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When OfficeMax (OMX
) missed Street analysts' first-quarter earnings forecast on May 3, the stock plunged from 49 to 41 as investors bailed out. But not Jack Cunningham, chief investment officer at J. & W. Seligman. He bought shares, because he sensed a turnaround was still in place. And he thought with the stock battered, Staples (SPLS
), No. 1 in office supplies, and No. 2 Office Depot (ODP
) might look at OfficeMax, the third-largest, as easy buyout prey. The stock has since bounced to 45.05, partly on buzz that, indeed, OfficeMax may find itself selling out. "Purchasing OfficeMax outright makes sense for either of the two larger players, given the instant [earnings] accretion for both companies, at a possible buyout price in the mid-50s," says Cunningham. The three big players have less than 20% of the U.S. retail market and less than 50% of the business-to-business "contract" market. The latter segment was the culprit in the first-quarter shortfall in OfficeMax's earnings. But Cunningham expects operating margins to widen from 3.5% in 2006 to nearly 7% in two years. Goldman Sachs (GS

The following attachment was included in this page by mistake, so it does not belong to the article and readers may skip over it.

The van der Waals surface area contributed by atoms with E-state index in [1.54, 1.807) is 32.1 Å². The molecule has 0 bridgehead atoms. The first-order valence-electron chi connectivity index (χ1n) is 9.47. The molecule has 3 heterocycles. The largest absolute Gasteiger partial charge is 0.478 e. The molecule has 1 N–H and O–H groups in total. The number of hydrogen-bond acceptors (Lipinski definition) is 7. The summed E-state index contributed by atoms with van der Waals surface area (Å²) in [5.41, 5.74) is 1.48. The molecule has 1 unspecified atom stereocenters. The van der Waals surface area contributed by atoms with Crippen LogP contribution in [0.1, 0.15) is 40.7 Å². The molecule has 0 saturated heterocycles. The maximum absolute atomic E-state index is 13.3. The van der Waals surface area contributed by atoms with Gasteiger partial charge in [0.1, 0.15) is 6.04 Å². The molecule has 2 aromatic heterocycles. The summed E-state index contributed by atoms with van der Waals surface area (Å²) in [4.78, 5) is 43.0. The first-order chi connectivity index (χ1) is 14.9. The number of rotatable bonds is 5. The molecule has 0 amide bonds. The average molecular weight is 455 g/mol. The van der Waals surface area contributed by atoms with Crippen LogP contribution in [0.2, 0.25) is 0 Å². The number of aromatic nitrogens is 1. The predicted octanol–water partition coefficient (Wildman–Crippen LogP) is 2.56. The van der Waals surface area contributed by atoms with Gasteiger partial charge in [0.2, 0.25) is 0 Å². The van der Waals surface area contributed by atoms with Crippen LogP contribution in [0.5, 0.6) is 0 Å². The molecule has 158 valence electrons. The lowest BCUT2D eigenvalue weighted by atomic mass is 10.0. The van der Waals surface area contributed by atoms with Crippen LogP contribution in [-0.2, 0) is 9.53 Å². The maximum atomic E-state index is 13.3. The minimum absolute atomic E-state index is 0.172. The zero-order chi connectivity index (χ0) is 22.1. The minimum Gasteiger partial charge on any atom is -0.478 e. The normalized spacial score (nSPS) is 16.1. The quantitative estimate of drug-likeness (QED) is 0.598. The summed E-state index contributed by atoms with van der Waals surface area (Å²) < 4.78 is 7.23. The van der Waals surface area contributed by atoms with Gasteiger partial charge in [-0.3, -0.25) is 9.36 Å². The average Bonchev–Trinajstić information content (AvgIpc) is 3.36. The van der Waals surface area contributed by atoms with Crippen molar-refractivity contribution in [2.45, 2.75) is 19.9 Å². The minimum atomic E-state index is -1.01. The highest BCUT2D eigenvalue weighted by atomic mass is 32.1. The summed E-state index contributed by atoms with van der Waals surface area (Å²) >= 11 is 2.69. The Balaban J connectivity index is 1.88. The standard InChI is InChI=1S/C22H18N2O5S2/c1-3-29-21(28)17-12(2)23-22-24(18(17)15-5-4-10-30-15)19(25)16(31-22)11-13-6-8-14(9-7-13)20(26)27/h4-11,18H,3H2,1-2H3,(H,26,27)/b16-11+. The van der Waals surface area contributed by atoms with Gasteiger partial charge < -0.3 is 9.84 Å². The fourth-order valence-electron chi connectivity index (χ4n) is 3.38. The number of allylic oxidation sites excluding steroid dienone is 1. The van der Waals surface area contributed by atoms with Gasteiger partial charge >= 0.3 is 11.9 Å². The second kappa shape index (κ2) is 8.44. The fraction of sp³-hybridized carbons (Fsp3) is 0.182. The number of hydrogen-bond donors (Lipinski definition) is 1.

), which has OfficeMax as a client, says the biggest problem, erosion of margins, can be addressed as "highly focused and skilled senior management digs deeper." Goldman cut its 2007 earnings forecast by 42 cents, to $2.23 a share, and its 2008 estimate by 45 cents, to $2.60, but still rates the stock a buy. Staples and Office Depot declined comment. OfficeMax didn't return calls.Note: Unless otherwise noted, neither the sources cited in Inside Wall Street nor their firms hold positions in the stocks under discussion. Similarly, they have no investment banking or other financial relationships with them. By Gene G. Marcial